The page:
Is natural selection an algorithm that is "looking for" humans?
Nope. We are just a happy accident in the history of life.
That inheritance improves the odds slightly was not in question. The point was that there are other unaccounted forces (survival, environmental changes, luck) working against the unaccounted filtering effect, such that you cannot assume progress just because a filtering effect exists.
Given that the evidence supports the fact that this is in fact what happened, that assumption is more than justified.
Do you believe that 3.1 Gbs of human genome is filler? If true, you should be able to irradiate and randomly mutate somewhere around 99% of a human's DNA sequence with no ill effect.
See, this is where your simplified version gets you into trouble. Genes are added to genomes all the time, from gene copying mistakes to interspecies breeding to bacterial gene interchange to endogenous retroviruses. Entire chromosomes are sometimes duplicated. Random events are adding genetic material all the time, and natural selection is winnowing out the non-working combinations.
You assumed that humans evolved from chimpanzees, extrapolated that rate to the past, and found it reasonable that humans evolved from chimpanzees and fish. That's circular reasoning.
Nope. I demonstrated that, if evolutionary theory is true, the rate of change as demonstrated by our closest living relatives is consistent with the amount of time that change had to have happened, which is precisely what you are denying.
Can you support the assumed human mutation rate with a measured human mutation rate?
Sure. Start here:
The average mutation rate was estimated to be ~2.5 × 108 mutations per nucleotide site or 175 mutations per diploid genome per generation
6 million years divided by an average generation time(20 years for humans, 15 for chimpanzees, so 17.5 average for both species) gives us 342,857 generations. This yields 59,999,975 mutations.
Can we reverse engineer all those intermediate organisms? (Can't do that now, but should be possible if evolution is true!)
Can we extrapolate the likely form and location of the intermediate organisms? Sure. That's how we discovered Tiktaalik, for example. The researchers worked from an understanding of the development of the tetrapods and the population distribution in the fossil records and predicted that they would find a proto-tetrapod in Devonian strata in Canada. And they did. As for whether they can be recreated exactly, then no, and there is no reason to expect it to be possible at all. We can compare related organisms to determine which genes were likely conserved or developed independently. That can get us in the ballpark(which is why we can infer a lot about intermediate species), but recreating an entire extinct genome is likely never going to be possible.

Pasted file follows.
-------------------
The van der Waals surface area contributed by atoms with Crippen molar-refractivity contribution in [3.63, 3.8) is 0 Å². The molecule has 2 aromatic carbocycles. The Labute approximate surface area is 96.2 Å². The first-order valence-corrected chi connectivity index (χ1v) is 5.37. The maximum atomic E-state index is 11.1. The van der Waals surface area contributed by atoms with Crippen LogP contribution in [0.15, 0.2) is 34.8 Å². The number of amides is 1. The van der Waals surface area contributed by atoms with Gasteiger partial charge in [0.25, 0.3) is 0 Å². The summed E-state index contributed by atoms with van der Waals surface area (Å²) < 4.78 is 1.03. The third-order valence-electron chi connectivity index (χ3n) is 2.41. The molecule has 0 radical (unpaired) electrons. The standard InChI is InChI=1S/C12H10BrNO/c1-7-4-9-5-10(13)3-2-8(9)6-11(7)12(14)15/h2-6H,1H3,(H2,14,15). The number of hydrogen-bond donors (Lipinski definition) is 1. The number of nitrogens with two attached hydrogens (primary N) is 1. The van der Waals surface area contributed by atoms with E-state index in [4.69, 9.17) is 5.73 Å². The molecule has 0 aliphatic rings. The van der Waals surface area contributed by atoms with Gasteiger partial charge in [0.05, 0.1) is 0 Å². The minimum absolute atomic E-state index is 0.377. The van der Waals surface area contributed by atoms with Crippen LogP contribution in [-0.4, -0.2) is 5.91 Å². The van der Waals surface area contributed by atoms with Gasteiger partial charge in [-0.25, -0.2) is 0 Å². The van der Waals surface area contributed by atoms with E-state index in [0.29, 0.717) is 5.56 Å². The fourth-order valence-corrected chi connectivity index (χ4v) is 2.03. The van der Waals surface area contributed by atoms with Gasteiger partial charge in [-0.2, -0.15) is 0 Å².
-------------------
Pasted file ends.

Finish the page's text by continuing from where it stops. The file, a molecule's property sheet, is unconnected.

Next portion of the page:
Filters always remove information. At best, with an analog signal carrying digital encoded information, you can remove the noise without harming the information.
Hey, you are almost there! Congrats!
Filters can be a part of an overall creative process
Bingo! That's what I was saying!
A random string generator has the potential to "write" a novel.
Indeed. And I have generated the first paragraph of "Romeo & Julliette" using one that starts with a small string of random gibberish and uses random mutations and selection to generate it. Of course, the couplet is just a model used to represent a theoretical genome which is fit to survive in a particular environment.
Having solved that simpler problem, does natural selection really behave like the filter you built?
Natural selection works on a higher level, so to speak. Genes live or die in the organisms which they build. So, while the filters represent a high level view of how natural selection works, it would take a few more steps to make it more realistic: interpreting the "genome," building an "organism" from that genome and allowing it to compete in a simulated environment. This is, coincidentally, one of my current personal projects.
Every organism has a sequence: be born, mature, survive, reproduce. That is a meaning that natural selection has to find, even though it doesn't know how to look for it.
OK, let's go with that, noting that we are ignoring a large part of the organisms on earth. Most catastrophic genetic combinations are selecting against before birth. If an organism has a problem with low level protein synthesis, it probably won't make it through gestation. This process continues throughout the organism's lifetime. If they can't compete for resources, they are less likely to live long enough to pass on their genes. If they can't escape predation, they are less likely to live long enough to pass on their genes. If they can't compete in mating, they are less likely to live long enough to pass on their genes. And so on. Natural selection isn't "looking" for something. There is no "correct" genome which is the goal. There is no goal. There is no intelligence. There is just life, death and adaptation.
Yes, I get that you're saying it. The math you have offered is insufficient to support it though. Using simplified models that assume things in your favor is not how you "proof of concept" the numbers.
Funny, coming from someone who started with a ludicrous "tornado in a junkyard" style argument to pick apart a straw man representation of evolutionary theory.
"It works in theory" does not mean "it works in practice".
You have it backwards. We saw that it worked in practice, and constructed a theory to fit the evidence.
On the flip side, I can "disproof of concept" with a model that assumes in your favor; if you can't do it in favorable conditions, you obviously can't do it in disfavorable conditions.
No, your model disproves a model of evolution which exists only in your head.
All barbs aside, I would say that you should seriously consider taking some courses in population biology and evolutionary biology.